Revolutionary Worker #1211, August 24, 2003, posted at rwor.org
In 1999 the Denver police took a bold leap into the future of police spying by purchasing a sophisticated computer database from a company called Orion Scientific Systems. The Denver police intelligence department then gathered case files, scraps of paper, rolodex cards, and notes they had collected over the last 54 years and began pecking away at the computer.
Entered into the database was information on all kinds of people--from those under police surveillance at demonstrations to those who filed for gun permits. The database required that each new entry be placed in a certain category--among the categories were "mental case," "civil disobedience," and "criminal extremist." Those inputting the data dutifully categorized each record. Among the names entered under "criminal extremist" were the pacifist American Friends Service Committee, the American Indian Movement, Chiapas Coalition, End the Politics of Cruelty, the Justice for Mena Committee, and nearly 100 Denver public schools students.
All this operated secretly--until the Orion database became public knowledge in the course of an ACLU lawsuit against the police department. As the ACLU suit uncovered, for decades the Denver police had carried out systematic and widespread spying on groups and indiviudals. And since 1999, the Denver police's spying and surveillance took on even more ominous dimensions with the use of the computer database program.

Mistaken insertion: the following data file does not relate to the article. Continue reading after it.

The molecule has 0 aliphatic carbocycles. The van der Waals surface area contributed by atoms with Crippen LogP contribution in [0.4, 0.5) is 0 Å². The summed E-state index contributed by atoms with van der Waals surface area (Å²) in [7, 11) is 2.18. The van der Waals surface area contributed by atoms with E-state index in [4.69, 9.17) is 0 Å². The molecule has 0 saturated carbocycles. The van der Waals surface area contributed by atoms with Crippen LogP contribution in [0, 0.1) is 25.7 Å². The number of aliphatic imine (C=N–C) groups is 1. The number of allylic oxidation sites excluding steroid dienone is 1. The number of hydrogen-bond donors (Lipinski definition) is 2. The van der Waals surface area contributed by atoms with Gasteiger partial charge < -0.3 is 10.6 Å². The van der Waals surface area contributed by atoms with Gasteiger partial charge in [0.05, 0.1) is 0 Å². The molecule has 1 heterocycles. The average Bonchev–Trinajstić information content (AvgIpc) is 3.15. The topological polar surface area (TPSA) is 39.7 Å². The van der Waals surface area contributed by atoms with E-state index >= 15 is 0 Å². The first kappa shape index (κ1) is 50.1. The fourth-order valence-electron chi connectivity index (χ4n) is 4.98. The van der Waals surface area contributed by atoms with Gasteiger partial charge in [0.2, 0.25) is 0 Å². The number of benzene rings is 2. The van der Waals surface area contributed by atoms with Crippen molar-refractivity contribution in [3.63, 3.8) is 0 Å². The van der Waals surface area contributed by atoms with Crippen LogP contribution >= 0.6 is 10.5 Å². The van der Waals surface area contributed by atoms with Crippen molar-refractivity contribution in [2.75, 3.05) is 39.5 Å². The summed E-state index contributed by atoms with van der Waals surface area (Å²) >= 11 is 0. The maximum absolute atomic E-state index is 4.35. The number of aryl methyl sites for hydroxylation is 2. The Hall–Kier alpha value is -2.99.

The ACLU lawsuit forced the Denver police to make promises about exercising some restraint in its spying activities. But what was revealed in Denver goes further than the fact that police spying had gone on for many years. The use of police database in Denver is a window into an emerging police state in this country. Denver is one city among a growing number throughout the U.S. that are embracing electronic database technology to target those who step out against the policies and moves of the government.
An electronic database is basically a filing system where information like names, addresses, and descriptions are stored on a computer system. This allows huge amounts of information to be stored and then easily retrieved, viewed, and manipulated. A "relational" database--which is what police in Denver and other places are deploying--takes things a step further. By setting up a connection between common elements of information, a relational database can discern patterns and make connections. It is that element in particular that is drawing police and spy agencies to deploy these databases.
Orion Scientific Systems is one of the private companies that develop and supply such databases. Orion brags that its work is "now a fixture throughout the U.S. Government intelligence community." Among its clients are the U.S. State Department, the Department of Defense, and the DOD's Defense Advanced Research Projects Agency (DARPA).
Another of Orion's "products" is CAL/GANG (also known as GangNet), produced for the California Department of Justice. The GangNet database is designed to handle information such as the names, nicknames, and tattoos of people who are alleged to be "gang members" or "affiliates" by the police. Police in other areas such as Reno and Wisconsin are also using GangNet.